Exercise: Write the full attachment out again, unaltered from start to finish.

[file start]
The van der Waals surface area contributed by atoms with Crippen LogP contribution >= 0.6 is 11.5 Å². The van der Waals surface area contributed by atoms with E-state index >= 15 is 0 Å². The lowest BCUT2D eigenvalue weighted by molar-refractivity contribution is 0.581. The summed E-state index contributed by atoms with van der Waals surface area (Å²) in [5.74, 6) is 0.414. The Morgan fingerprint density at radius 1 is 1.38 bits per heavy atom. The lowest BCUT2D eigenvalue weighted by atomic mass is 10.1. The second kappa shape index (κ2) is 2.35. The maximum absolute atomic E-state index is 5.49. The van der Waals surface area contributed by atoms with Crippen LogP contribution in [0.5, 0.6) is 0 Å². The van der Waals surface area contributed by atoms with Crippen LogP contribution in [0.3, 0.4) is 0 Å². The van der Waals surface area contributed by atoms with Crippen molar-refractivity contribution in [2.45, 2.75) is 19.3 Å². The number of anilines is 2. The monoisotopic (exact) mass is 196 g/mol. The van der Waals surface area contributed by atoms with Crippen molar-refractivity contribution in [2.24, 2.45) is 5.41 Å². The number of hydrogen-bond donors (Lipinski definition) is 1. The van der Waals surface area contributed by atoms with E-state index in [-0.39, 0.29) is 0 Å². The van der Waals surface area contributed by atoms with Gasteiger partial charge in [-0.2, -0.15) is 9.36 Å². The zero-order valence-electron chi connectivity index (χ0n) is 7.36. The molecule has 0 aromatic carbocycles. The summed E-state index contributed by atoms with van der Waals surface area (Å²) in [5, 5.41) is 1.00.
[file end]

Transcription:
The van der Waals surface area contributed by atoms with Crippen LogP contribution >= 0.6 is 11.5 Å². The van der Waals surface area contributed by atoms with E-state index >= 15 is 0 Å². The lowest BCUT2D eigenvalue weighted by molar-refractivity contribution is 0.581. The summed E-state index contributed by atoms with van der Waals surface area (Å²) in [5.74, 6) is 0.414. The Morgan fingerprint density at radius 1 is 1.38 bits per heavy atom. The lowest BCUT2D eigenvalue weighted by atomic mass is 10.1. The second kappa shape index (κ2) is 2.35. The maximum absolute atomic E-state index is 5.49. The van der Waals surface area contributed by atoms with Crippen LogP contribution in [0.5, 0.6) is 0 Å². The van der Waals surface area contributed by atoms with Crippen LogP contribution in [0.3, 0.4) is 0 Å². The van der Waals surface area contributed by atoms with Crippen molar-refractivity contribution in [2.45, 2.75) is 19.3 Å². The number of anilines is 2. The monoisotopic (exact) mass is 196 g/mol. The van der Waals surface area contributed by atoms with Crippen molar-refractivity contribution in [2.24, 2.45) is 5.41 Å². The number of hydrogen-bond donors (Lipinski definition) is 1. The van der Waals surface area contributed by atoms with E-state index in [-0.39, 0.29) is 0 Å². The van der Waals surface area contributed by atoms with Gasteiger partial charge in [-0.2, -0.15) is 9.36 Å². The zero-order valence-electron chi connectivity index (χ0n) is 7.36. The molecule has 0 aromatic carbocycles. The summed E-state index contributed by atoms with van der Waals surface area (Å²) in [5, 5.41) is 1.00.